Next, for each city, I shortlisted 10 sites to visit, researching travel guides and websites.
For each site, I asked: What is there to see? Is it worth my time? And how much time?
Top-tier attractions obviously made the cut. For example, near Amsterdam is the Keukenhof flower garden, which is billed as the most beautiful spring garden in the world.
At 32ha, it is also one of the largest flower gardens, with more than seven million flower bulbs blooming there this year, including daffodils, hyacinths and 800 varieties of tulips. It is definitely a must-see.
In Copenhagen, the famous Little Mermaid statue has become an icon of the city and nobody can claim to have visited Copenhagen without seeing it.
The 1.25m bronze statue, based on the fairy tale of the same name by Danish author Hans Christian Andersen, looks longingly towards the shore from a rock by the waterside. Although small and perpetually surrounded by tourists, the statue is pretty and a wonderful photo opportunity. Into the itinerary it went.
And in Budapest, one of its most recognisable icons is the Hungarian Parliament Building, which is also among the city's tallest buildings and the country's largest. This majestic neo-Gothic building has 10 courtyards, almost 700 rooms and is home of the Hungarian crown jewels.
It is jaw-droppingly gorgeous, both inside and out, with plush red carpets on its staircases and frescoes on the ceilings - and definitely worth a visit.
When shortlisting sites to visit, I also included places I felt a personal connection to, even if they were not popular attractions.
For example, in Vienna, I made it a point to visit the Sigmund Freud Museum, the former residence of the famous psychoanalyst.
I studied many of Freud's theories in university and could not pass up the chance to see the place where he lived for 47 years, seeing patients and writing many of his psychoanalytic works. Looking at his hat, walking cane, suitcase and many first editions of his works brought back fond memories of studying his work.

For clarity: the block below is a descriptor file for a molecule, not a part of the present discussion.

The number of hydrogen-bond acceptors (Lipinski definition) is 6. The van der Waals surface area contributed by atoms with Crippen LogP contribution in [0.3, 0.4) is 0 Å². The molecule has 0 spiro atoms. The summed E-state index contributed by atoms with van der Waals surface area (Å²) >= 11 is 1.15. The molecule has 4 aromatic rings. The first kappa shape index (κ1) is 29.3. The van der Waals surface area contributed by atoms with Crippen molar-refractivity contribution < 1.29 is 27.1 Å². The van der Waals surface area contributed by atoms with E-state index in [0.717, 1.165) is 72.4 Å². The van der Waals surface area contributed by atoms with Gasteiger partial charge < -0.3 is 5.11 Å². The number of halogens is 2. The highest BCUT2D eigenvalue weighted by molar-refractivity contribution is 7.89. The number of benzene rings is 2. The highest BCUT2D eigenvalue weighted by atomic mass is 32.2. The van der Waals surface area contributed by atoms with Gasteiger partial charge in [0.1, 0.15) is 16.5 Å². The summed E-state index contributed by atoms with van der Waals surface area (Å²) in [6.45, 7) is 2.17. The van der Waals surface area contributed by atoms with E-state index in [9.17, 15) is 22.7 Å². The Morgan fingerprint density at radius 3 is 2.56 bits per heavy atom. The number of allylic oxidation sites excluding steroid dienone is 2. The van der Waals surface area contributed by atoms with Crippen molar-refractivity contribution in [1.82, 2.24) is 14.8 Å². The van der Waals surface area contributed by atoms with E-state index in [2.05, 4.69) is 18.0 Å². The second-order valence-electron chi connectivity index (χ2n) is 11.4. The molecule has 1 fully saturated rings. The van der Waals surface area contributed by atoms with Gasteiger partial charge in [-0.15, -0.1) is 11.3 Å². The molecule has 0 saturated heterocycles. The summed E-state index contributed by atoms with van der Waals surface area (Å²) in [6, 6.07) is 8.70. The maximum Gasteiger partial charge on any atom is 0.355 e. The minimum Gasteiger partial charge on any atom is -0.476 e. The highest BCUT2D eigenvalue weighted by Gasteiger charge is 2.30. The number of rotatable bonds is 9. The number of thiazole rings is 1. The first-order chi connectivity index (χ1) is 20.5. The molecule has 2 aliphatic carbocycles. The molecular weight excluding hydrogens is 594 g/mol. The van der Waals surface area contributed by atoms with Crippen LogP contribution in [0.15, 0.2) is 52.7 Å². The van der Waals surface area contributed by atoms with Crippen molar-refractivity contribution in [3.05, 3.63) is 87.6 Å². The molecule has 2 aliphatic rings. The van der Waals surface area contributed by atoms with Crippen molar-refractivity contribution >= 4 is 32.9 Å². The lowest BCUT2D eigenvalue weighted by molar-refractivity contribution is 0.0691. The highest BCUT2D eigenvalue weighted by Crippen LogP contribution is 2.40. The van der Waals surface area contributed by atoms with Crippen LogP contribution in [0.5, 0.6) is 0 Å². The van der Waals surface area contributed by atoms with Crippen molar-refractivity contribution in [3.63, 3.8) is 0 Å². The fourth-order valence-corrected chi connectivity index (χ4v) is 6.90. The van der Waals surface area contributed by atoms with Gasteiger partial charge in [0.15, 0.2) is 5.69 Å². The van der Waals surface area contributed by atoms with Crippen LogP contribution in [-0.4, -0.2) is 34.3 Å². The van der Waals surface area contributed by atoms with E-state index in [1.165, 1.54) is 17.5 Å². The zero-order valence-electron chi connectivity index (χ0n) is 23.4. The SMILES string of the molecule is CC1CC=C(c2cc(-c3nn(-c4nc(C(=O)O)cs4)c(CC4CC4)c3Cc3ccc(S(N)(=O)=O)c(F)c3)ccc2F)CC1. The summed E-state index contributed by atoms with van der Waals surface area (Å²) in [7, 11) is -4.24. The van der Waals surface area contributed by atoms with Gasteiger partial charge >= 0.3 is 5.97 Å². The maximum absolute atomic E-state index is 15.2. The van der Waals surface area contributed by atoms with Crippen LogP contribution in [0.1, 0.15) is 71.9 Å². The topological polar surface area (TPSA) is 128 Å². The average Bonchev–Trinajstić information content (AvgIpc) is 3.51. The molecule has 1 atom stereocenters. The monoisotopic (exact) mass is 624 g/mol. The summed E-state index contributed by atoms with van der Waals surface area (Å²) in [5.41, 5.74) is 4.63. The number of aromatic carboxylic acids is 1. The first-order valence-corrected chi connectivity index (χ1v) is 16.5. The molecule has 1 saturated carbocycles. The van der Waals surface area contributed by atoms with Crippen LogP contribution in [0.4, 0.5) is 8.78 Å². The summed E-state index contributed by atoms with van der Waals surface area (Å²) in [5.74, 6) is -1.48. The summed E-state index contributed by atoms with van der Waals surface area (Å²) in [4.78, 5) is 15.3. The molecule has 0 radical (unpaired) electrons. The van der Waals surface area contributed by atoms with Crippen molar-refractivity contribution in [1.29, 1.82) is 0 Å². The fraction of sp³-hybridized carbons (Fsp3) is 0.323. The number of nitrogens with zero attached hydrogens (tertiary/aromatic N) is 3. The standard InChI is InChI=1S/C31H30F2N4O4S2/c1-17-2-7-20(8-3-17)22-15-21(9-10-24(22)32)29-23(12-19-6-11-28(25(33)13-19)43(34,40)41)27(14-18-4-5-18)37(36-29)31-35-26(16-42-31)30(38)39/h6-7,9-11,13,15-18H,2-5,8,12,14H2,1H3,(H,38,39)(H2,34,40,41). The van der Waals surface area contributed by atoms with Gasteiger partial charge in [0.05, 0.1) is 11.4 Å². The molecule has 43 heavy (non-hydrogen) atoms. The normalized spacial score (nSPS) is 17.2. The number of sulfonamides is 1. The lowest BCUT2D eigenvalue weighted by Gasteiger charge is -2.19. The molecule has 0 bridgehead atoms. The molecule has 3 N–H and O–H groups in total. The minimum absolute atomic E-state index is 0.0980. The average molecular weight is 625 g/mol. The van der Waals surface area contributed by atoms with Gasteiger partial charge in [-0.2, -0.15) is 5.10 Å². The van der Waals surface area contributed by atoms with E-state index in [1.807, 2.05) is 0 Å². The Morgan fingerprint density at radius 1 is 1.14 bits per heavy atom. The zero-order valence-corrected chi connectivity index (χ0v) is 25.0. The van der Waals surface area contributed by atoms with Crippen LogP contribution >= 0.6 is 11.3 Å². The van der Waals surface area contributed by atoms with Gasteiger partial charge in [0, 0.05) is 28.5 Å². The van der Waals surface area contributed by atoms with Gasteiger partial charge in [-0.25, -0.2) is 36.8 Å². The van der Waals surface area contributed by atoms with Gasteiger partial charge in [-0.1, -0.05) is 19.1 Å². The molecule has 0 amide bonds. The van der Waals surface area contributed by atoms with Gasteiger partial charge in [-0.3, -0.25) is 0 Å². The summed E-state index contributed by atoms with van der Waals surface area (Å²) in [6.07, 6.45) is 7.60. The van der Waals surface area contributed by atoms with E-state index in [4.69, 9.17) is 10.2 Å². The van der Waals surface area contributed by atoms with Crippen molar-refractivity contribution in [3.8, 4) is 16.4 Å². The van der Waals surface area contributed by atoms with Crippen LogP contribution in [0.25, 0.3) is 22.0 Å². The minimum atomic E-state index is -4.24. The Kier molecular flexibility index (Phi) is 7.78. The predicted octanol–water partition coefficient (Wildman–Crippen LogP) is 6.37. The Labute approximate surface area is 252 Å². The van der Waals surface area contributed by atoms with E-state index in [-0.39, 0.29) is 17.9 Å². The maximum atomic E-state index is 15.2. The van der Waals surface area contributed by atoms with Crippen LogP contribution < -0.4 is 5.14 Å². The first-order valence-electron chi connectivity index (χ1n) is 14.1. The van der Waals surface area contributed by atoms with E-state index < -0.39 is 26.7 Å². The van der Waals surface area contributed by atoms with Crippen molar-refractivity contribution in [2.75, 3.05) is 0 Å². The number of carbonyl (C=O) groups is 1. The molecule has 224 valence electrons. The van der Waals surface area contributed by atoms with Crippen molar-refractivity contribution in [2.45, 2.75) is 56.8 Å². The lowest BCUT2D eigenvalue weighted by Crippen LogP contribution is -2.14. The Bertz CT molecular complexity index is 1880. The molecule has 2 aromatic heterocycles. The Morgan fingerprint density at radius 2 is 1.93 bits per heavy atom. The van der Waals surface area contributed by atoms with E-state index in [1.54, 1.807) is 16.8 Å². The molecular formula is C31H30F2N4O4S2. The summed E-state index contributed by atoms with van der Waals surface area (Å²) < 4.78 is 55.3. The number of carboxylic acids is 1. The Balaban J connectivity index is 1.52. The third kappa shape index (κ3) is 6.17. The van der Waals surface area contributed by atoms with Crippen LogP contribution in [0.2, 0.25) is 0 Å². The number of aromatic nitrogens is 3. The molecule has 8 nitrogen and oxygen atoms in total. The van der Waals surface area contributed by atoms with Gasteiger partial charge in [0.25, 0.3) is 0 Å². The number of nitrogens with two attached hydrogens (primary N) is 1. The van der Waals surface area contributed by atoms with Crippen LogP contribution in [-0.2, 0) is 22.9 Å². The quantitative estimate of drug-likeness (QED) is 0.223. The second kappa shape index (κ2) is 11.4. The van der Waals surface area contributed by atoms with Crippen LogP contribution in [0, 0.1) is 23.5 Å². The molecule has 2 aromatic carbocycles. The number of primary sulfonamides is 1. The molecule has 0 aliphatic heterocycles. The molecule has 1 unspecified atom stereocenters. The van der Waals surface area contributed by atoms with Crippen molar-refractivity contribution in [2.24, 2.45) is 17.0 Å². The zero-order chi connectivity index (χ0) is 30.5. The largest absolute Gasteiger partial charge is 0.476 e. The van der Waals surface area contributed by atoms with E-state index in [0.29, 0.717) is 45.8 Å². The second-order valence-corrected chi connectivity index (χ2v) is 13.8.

As for the other attractions, each had something special to offer to justify a visit. For example, despite Europe having many aquariums and zoos, I went to only a handful.
In Barcelona, I visited the Aquarium Barcelona primarily because it kept an ocean sunfish. Also known as mola mola, this species of fish is difficult to keep in captivity and can be found only in a handful of aquariums worldwide. It is the heaviest known bony fish in the world, with adults measuring 2m to 3m in height and weighing between 250kg and 1,000kg.
Harmless and slow-moving, it looks cute from some angles and I had to see one up close.
Fitting all these activities into a month was tough, but I realised having limited time in one place forced me to prioritise the most important sites to visit first.
The less important sites were left towards the end of my stay, so I could skip them if I had no time.
Even then, I constantly felt strapped for time. Occasionally, I gave up parts of my itinerary because I got up late or felt too tired. But in the end, I finished at least 80 per cent of my itinerary and was very happy because covering 80 sites in a month is, well, a lot. In all, I spent close to $7,000.
I think I covered the locations well enough. If I missed out on something, I could always re-visit those sites on another trip - a more leisurely one perhaps?
Well, assuming I get more annual leave next time.